“I still do believe we are living in a society that is ridden by patriarchal control and inequality,” said Nolen, 24, of Los Angeles.

For some, the dimming of women’s political fortunes felt like a marker of a fading movement. The #MeToo movement may have toppled powerful figures across industries, but some of the momentum behind gender equality is tapering off, believes Kaitlin Cornuelle, a 29-year-old director and writer in Los Angeles.

That may have an impact on how engaged women—voters critical to Democrats’ calculus in November—will be next fall, she said.

“It makes me really frustrated that we have three men who are in their late 70s, early 80s that cannot relate to me and cannot relate to most of the people in this crowd,” Cornuelle said, referring to those gathered around her at a Warren rally ahead of Super Tuesday.

Others were quick to point out one of Warren’s clear contributions to the race—a sharp confrontation with Bloomberg over his treatment of female employees.

“Of course, she was the one to eviscerate Bloomberg,” said Iris Williamson, a 26-year-old teacher from Brooklyn, who noted with sadness that Warren didn’t seem to get credit with voters for the move. “Leave it to women to expose people for who they are and then not be rewarded for their work.”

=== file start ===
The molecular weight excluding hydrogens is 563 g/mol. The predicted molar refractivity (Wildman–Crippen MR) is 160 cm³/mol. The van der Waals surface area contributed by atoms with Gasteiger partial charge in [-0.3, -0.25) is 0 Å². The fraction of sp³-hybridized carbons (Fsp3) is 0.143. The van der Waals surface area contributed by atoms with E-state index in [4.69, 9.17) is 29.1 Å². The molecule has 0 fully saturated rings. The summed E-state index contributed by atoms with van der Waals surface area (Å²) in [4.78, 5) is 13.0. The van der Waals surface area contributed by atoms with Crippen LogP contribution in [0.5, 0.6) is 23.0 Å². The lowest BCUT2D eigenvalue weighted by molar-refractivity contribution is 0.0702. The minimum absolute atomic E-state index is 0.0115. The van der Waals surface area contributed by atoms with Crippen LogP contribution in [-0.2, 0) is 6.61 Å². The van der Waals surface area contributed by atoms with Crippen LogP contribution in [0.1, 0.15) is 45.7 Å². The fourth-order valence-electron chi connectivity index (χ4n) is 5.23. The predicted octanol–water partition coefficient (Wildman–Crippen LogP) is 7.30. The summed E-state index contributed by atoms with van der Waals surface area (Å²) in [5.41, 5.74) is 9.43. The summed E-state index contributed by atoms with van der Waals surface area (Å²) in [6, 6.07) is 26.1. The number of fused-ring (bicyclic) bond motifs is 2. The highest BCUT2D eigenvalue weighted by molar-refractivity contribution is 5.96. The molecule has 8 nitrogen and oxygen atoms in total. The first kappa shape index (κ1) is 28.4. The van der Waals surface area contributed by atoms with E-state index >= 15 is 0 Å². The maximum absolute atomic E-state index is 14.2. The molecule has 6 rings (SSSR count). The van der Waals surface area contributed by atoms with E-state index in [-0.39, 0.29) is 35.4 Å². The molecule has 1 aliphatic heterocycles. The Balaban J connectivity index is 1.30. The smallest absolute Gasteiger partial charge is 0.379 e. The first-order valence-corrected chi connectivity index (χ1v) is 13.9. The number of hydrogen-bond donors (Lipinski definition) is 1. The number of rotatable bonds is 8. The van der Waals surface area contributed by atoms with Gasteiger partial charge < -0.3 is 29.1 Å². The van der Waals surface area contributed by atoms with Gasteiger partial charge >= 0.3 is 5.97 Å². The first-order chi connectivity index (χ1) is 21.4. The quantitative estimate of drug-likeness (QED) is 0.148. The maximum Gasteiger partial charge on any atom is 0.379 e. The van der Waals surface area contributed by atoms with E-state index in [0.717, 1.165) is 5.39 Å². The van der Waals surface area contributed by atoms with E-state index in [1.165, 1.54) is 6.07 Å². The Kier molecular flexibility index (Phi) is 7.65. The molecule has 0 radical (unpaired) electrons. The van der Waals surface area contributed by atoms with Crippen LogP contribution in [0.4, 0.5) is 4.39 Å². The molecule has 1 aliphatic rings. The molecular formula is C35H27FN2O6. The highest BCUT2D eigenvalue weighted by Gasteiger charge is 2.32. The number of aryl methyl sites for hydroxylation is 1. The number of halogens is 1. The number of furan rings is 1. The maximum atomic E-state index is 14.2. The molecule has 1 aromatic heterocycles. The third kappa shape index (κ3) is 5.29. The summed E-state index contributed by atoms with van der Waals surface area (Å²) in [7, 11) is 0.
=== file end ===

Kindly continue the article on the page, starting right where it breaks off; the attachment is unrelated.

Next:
Williamson worried how students at her all-girls school will process the results of the primaries. “I think they would question why there is such a bent toward choosing a white man all the time,” she said.

It’s not only women mourning the loss of female presidential candidates. Axel Marc Oaks Takács, a 36-year-old religious studies professor at Seton Hall University and Warren supporter, prompted an online debate as the results came in Tuesday evening, questioning why voters think Biden has a better chance against Trump than Clinton did in 2016.

“Let’s be honest, Biden and Clinton are both establishment Democrat candidates with effectively the same policies,” he wrote, asking if “patriarchy, sexism and misogyny” weren’t largely to blame.

Lucienne Beard, executive director of the Alice Paul Institute, a Mount Laurel, New Jersey, nonprofit, feels that female presidential candidates still struggle to attract the same money, visibility and media coverage as men. And when they do, the focus is too often on their delivery.

“It just seems like we can’t accept hearing a woman’s voice talking about these things. Instead we focus on her presentation: ‘Is she a nasty boss?’ Or being ‘too teacherly?’ It’s like we can’t win for trying,” she said.

“I wish I could say it surprised me,” she said. “The further we come, the goalposts just keep moving. We’ll elect anything before a woman.”

Adapted from reporting by the Associated Press